Earlier this month the OMB released an update to its dreaded Sequestration Transparency Act of 2012 report. (The full report is close to 400 pages, and can be downloaded here, along with the 22-page update here. For the Department of Education’s Sequestration percentages and amounts, see pp. 60-64).
The initial sequestration report released this summer by Senator Tom Harkin (D-IA), Chairman of the Appropriations Subcommittee on Labor, Health and Human Services and Education, and Related Agencies, ominously warned: “States and local communities would lose $2.7 billion in Federal funding for just three critical education programs alone – Title I, special education State grants, and Head Start – that serve a combined 30.7 million children.” (See p. 2 here.)
Also this summer U.S. Secretary of Education Arne Duncan testified before the Senate Labor, Health and Human Services and Education Appropriations Subcommittee, and described the 7.8 percent program funding reduction as “devastating.” Duncan summed up saying, “Essentially, we're playing chicken with the lives of the American people.” (It’s actually closer to 8.2 percent now. See pp. 60-64).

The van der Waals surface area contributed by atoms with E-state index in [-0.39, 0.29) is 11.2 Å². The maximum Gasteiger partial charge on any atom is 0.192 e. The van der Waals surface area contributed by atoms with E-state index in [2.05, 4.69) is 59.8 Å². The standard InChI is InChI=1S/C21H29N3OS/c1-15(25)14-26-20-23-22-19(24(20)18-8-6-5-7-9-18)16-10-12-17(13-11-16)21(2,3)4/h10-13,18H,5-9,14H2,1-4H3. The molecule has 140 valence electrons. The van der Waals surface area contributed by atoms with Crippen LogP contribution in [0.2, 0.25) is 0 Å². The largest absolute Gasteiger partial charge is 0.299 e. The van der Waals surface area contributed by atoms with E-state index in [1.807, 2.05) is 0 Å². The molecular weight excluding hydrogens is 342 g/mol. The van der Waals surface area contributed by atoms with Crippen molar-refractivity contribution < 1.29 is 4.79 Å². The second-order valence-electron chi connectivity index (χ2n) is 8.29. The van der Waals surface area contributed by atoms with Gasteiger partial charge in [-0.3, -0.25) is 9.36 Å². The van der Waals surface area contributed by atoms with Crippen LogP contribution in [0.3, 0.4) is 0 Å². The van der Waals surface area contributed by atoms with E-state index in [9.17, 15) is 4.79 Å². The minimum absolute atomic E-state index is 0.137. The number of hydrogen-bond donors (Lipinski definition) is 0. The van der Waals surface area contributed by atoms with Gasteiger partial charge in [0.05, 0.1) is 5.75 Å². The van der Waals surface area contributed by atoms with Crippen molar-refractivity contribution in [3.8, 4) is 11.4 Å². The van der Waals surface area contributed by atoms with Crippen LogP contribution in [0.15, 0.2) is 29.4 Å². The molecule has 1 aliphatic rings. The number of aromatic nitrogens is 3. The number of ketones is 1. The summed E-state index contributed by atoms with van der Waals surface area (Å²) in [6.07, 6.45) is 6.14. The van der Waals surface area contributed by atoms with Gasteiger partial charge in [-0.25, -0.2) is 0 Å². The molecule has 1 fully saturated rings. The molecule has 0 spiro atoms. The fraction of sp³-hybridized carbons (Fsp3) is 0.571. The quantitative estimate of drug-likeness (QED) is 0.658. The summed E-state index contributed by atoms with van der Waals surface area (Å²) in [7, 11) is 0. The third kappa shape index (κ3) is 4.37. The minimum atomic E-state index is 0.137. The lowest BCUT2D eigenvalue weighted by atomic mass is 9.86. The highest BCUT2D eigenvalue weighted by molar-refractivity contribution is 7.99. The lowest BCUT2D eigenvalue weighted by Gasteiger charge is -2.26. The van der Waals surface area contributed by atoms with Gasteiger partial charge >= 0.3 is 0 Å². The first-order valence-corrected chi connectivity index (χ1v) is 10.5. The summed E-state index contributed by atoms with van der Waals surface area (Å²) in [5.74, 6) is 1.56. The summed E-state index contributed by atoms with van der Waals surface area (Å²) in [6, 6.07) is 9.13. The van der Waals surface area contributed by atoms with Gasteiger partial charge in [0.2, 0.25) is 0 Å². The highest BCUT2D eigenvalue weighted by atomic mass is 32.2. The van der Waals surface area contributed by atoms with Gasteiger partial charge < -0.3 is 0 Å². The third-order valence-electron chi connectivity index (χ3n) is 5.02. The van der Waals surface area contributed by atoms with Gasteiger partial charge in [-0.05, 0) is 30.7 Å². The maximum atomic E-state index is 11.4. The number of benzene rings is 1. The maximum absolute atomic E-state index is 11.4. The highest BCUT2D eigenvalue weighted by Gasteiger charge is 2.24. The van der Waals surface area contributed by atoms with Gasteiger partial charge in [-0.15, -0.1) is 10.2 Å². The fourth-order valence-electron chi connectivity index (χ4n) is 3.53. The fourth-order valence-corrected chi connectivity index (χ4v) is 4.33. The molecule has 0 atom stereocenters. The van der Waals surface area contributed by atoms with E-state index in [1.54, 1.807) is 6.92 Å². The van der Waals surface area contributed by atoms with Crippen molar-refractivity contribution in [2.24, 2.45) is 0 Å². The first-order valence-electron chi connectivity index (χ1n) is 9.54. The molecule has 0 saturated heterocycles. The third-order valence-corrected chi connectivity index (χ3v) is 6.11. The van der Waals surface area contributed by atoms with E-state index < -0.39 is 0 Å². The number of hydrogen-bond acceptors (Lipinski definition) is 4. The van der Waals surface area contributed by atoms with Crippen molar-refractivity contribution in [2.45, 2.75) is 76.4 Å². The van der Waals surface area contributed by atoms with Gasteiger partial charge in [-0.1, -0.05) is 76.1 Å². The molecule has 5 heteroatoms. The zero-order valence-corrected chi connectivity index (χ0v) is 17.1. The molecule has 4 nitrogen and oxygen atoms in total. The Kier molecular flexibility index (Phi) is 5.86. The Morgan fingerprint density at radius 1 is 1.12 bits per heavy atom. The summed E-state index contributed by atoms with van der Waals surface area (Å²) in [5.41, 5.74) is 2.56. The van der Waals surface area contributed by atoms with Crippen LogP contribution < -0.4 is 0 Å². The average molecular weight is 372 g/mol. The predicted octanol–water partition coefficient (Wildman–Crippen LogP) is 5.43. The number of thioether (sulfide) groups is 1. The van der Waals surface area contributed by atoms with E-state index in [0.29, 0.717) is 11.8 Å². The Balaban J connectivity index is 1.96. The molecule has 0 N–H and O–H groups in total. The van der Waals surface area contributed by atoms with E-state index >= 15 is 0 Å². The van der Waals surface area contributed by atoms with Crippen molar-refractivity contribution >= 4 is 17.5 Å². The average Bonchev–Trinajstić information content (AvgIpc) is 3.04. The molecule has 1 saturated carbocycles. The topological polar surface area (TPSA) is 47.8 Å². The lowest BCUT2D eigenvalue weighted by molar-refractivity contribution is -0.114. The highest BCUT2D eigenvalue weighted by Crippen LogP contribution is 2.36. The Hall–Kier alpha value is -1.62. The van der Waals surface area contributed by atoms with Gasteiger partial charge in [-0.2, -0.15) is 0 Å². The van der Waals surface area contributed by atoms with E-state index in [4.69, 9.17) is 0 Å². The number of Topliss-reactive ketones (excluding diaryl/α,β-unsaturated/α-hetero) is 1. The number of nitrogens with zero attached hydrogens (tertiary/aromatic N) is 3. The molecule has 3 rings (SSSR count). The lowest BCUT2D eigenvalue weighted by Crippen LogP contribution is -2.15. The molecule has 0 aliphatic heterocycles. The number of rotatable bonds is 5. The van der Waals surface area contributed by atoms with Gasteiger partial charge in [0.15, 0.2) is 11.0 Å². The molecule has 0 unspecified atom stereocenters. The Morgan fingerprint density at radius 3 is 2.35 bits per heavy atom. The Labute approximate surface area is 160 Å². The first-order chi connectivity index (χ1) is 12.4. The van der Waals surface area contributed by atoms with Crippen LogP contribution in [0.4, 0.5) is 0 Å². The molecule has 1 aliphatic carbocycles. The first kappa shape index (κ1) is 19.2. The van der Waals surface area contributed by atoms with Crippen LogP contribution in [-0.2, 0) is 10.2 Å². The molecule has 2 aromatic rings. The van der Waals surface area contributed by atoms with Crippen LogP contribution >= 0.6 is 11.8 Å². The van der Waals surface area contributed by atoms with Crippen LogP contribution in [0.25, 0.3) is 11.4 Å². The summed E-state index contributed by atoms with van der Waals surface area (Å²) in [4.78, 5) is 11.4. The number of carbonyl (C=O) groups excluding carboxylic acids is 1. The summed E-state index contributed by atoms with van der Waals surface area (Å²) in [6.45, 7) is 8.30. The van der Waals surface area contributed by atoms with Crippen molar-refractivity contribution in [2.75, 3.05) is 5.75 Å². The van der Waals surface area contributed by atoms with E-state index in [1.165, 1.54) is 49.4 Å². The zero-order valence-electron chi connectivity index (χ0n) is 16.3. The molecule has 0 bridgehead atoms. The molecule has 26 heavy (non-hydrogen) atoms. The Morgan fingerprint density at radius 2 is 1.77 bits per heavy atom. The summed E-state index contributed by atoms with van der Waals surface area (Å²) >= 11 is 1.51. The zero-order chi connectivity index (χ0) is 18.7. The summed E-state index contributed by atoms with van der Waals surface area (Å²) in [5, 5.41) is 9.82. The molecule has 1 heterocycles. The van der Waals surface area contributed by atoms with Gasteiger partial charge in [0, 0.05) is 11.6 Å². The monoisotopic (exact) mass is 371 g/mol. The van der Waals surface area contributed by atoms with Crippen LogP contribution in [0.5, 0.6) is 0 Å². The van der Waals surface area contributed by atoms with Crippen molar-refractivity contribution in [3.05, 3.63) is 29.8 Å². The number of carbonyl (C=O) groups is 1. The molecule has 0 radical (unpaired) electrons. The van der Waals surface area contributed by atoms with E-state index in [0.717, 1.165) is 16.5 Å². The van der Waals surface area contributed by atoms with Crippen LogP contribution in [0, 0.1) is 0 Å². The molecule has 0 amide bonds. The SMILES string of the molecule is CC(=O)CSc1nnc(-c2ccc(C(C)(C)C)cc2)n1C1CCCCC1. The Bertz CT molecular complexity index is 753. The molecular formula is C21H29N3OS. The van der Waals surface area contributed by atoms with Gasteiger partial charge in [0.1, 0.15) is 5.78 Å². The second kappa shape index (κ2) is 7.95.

Let’s just look at the programs Sen. Harkin highlighted: $2.7 billion in sequester cuts for fiscal year 2013 affecting 30.7 million children works out to a per-child cut of…$87.
The Heritage Foundation’s Lindsey Burke did a more thorough analysis. Here’s what she found:
Since the 1970s, federal per-pupil expenditures have more than doubled (after adjusting for inflation). …Much of that money has gone toward expanding bureaucracy and non-teaching administrative positions in our nation’s public schools. From 1970 to 2010, student enrollment increased a modest 7.8 percent, while the number of non-teaching staff positions increased 138 percent. …
There is ample room to trim bureaucracy at the Department of Education. And it would be bad policy to continue blindly increasing federal education spending. The Obama Administration has been on an education spending binge for the past three and a half years: a nearly $100 billion bonus to the department in 2009 through the “stimulus,” a $10 billion public education bailout the year after that, and now a proposed $70 billion education budget (up from $68 billion) with $60 billion in supplemental spending.
Taxpayers cannot afford to continue financing the federal government’s failed experiment in education intervention. Like most federal policy areas, some fiscal restraint is needed in education spending.